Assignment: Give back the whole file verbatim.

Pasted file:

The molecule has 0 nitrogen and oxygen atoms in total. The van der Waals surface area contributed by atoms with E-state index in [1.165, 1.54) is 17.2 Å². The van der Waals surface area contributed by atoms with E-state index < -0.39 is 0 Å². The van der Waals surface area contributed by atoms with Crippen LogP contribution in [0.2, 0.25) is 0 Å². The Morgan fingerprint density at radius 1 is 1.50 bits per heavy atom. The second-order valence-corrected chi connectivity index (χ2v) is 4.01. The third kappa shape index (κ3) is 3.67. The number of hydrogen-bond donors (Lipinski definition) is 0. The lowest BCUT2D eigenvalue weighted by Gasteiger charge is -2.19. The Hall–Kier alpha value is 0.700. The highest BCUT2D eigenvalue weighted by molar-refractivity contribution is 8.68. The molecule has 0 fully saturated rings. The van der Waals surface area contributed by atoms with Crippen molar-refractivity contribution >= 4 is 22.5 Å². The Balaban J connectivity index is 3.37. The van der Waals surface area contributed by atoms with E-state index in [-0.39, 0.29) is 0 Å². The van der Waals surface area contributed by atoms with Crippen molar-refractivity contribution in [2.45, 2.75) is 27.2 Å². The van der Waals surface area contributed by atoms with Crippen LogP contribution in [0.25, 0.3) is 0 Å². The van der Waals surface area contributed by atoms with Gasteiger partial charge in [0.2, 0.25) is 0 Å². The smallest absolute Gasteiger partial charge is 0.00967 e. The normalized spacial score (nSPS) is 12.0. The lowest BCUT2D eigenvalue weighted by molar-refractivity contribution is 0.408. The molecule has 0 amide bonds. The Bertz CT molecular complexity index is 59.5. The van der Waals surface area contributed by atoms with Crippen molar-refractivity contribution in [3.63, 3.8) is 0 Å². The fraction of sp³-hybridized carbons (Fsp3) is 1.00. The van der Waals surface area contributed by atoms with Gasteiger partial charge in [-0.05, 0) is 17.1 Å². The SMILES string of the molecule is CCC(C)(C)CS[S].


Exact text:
The molecule has 0 nitrogen and oxygen atoms in total. The van der Waals surface area contributed by atoms with E-state index in [1.165, 1.54) is 17.2 Å². The van der Waals surface area contributed by atoms with E-state index < -0.39 is 0 Å². The van der Waals surface area contributed by atoms with Crippen LogP contribution in [0.2, 0.25) is 0 Å². The Morgan fingerprint density at radius 1 is 1.50 bits per heavy atom. The second-order valence-corrected chi connectivity index (χ2v) is 4.01. The third kappa shape index (κ3) is 3.67. The number of hydrogen-bond donors (Lipinski definition) is 0. The lowest BCUT2D eigenvalue weighted by Gasteiger charge is -2.19. The Hall–Kier alpha value is 0.700. The highest BCUT2D eigenvalue weighted by molar-refractivity contribution is 8.68. The molecule has 0 fully saturated rings. The van der Waals surface area contributed by atoms with Crippen molar-refractivity contribution >= 4 is 22.5 Å². The Balaban J connectivity index is 3.37. The van der Waals surface area contributed by atoms with E-state index in [-0.39, 0.29) is 0 Å². The van der Waals surface area contributed by atoms with Crippen molar-refractivity contribution in [2.45, 2.75) is 27.2 Å². The van der Waals surface area contributed by atoms with Crippen LogP contribution in [0.25, 0.3) is 0 Å². The van der Waals surface area contributed by atoms with Gasteiger partial charge in [0.2, 0.25) is 0 Å². The smallest absolute Gasteiger partial charge is 0.00967 e. The normalized spacial score (nSPS) is 12.0. The lowest BCUT2D eigenvalue weighted by molar-refractivity contribution is 0.408. The molecule has 0 amide bonds. The Bertz CT molecular complexity index is 59.5. The van der Waals surface area contributed by atoms with Crippen molar-refractivity contribution in [3.63, 3.8) is 0 Å². The fraction of sp³-hybridized carbons (Fsp3) is 1.00. The van der Waals surface area contributed by atoms with Gasteiger partial charge in [-0.05, 0) is 17.1 Å². The SMILES string of the molecule is CCC(C)(C)CS[S].